America is not yet "cured" of racism, President Obama said during a podcast interview released today, and he used the N-word to make his point. "It's not just a matter of it not being polite to say n----- in public. That's not the measure of whether racism still exists or not," Obama said during WTF With Marc Maron. He explained that racism isn't just tied to "overt discrimination," but also the more insidious, everyday events that take place and continue the cycle. "Societies don't, overnight, completely erase everything that happened 200 to 300 years prior," he added. Still, he did note that it is "incontrovertible that race relations have improved significantly during my lifetime and [that of young people]," CNN reports.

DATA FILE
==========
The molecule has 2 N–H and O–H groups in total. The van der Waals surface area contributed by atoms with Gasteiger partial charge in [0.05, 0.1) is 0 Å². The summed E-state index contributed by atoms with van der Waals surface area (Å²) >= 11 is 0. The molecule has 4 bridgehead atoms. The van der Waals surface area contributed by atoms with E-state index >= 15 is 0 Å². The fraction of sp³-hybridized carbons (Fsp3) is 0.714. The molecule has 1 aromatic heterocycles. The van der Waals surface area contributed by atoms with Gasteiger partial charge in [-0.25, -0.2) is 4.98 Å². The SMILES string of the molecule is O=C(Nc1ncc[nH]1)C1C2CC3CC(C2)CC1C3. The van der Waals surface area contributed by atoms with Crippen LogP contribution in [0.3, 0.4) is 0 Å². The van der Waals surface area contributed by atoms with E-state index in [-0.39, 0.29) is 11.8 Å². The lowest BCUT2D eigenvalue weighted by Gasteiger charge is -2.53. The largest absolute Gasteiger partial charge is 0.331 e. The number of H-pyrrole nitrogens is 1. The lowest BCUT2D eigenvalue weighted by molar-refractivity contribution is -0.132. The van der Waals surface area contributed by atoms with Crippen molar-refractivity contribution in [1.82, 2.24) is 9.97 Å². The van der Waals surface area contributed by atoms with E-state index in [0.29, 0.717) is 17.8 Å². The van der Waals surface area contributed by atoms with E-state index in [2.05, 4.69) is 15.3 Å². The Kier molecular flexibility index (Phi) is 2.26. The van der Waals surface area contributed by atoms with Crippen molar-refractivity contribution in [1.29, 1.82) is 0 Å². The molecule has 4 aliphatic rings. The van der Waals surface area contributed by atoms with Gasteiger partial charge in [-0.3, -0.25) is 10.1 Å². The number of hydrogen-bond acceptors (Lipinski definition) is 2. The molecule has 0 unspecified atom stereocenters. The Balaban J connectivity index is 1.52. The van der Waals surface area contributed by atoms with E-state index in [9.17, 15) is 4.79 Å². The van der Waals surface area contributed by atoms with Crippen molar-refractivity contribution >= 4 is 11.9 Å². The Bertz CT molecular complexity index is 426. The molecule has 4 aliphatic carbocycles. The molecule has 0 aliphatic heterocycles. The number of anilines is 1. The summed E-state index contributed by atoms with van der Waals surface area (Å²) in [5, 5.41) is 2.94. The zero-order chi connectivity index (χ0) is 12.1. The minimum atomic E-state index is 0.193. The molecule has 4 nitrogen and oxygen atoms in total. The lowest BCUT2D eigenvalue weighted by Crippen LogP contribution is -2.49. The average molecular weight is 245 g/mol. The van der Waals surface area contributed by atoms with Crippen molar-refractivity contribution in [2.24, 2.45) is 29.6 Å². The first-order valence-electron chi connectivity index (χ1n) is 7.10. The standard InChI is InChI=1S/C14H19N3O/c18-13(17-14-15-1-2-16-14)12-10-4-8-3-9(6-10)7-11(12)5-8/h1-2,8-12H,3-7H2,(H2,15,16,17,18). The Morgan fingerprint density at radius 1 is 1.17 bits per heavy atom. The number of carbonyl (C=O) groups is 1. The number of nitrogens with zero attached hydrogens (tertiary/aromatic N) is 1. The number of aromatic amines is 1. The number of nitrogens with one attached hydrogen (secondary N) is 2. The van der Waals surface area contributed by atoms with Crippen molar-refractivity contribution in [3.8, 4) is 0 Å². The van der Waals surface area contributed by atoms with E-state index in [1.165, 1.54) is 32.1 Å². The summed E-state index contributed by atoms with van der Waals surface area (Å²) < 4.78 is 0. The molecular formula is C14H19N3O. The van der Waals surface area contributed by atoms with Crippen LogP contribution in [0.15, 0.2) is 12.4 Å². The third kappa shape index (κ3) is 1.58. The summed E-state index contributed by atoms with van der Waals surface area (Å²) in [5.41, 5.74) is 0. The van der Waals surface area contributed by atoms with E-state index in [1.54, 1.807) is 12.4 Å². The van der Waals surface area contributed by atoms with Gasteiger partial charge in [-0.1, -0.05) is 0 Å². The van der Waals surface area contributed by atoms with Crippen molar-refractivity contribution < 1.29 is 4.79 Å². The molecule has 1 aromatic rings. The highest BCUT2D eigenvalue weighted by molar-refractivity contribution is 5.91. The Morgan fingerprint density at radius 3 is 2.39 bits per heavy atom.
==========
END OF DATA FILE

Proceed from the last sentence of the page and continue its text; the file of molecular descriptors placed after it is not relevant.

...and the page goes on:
The POTUS has used the polarizing word before, according to a statement released by the White House—at least a "dozen times" in his book Dreams From My Father, per deputy press secretary Eric Schultz. Another topic broached in the podcast: gun control, which the president doesn't see being helped along by legislation anytime soon because "the grip of the NRA on Congress is extremely strong," he said. "Right after Sandy Hook, Newtown, when 20 6-year-olds are gunned down, and Congress literally does nothing—yes, that's the closest I came to feeling disgusted," he said, per CBS News. (Tom Hanks' son apparently didn't get the "don't use the N-word" memo.)